Numerous police departments in New Mexico are the latest to lament the retirement of dogs that cannot make the distinction between cannabis—now legal in many states—and illegal drugs. The ramifications of using K9s to sniff out cannabis poses serious legal problems.

On June 29, the Tucumcari Police Department posted a long “eulogy” on Facebook announcing the retirement of Aries, the latest drug-sniffing dog to be retired—blaming the legalization of adult-use cannabis.

“We would like to take a moment to congratulate K9 Aries on his retirement effective today, June 29, 2021,” they wrote. “With the legalization of recreational marijuana, K9 Aries is unable to continue his function as a narcotics detection dog.”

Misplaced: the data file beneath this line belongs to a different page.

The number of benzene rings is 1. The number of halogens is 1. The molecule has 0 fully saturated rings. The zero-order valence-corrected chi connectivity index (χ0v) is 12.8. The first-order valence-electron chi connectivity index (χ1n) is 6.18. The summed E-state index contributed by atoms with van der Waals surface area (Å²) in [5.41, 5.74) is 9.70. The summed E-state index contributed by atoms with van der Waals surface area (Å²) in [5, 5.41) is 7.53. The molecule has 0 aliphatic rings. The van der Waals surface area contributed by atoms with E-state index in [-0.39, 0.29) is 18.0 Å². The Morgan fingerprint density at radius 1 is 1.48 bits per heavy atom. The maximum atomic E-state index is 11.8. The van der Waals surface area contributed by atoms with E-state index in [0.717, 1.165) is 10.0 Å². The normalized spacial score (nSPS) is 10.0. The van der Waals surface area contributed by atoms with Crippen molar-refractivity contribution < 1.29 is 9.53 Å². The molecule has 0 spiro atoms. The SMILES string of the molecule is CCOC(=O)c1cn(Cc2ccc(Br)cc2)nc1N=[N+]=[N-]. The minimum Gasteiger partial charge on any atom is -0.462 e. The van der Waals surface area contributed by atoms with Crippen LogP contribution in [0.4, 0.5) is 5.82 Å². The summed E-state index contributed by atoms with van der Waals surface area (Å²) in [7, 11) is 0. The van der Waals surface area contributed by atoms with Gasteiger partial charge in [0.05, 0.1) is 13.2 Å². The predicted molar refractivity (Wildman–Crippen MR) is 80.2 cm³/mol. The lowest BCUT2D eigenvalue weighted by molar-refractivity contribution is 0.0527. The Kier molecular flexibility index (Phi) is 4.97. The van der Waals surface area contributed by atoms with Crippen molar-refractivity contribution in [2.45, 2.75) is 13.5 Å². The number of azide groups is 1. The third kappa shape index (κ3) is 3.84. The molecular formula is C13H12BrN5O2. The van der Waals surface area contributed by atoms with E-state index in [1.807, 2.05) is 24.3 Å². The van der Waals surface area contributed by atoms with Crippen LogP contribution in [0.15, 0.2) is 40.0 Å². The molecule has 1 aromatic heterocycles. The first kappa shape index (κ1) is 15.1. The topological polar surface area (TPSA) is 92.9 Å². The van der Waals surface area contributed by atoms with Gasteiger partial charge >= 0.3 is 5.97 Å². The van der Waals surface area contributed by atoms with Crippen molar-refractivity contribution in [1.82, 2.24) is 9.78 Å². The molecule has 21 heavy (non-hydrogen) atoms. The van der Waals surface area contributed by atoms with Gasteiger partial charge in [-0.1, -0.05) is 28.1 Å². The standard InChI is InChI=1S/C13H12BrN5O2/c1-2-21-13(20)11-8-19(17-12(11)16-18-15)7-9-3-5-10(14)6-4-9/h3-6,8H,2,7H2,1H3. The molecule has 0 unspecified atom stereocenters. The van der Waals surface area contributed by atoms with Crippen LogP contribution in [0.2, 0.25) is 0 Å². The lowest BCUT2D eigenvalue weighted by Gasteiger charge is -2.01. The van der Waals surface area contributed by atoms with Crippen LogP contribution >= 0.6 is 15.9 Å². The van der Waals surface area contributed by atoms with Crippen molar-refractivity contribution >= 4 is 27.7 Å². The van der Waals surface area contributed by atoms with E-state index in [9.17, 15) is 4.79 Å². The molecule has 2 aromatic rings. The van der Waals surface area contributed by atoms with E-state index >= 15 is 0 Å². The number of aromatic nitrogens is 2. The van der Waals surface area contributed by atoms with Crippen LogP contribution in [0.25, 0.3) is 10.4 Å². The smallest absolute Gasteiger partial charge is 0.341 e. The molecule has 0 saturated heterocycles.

Last May, KOB 4 Investigates featured a piece on how the Farmington Police Department planned to retire all its drug-sniffing dogs. Why? Because using the dogs would legally destroy efforts to establish probable cause.  

“Now marijuana is legal—if the dog alerts on it, and we got a search warrant, we’d be violating somebody’s rights. So that meant the easiest, simplest thing was to just stop using those dogs for that purpose,” said Farmington Police Chief Steve Hebbe.

New Mexico State Police will be forced to retire all nine of its K9s that were trained

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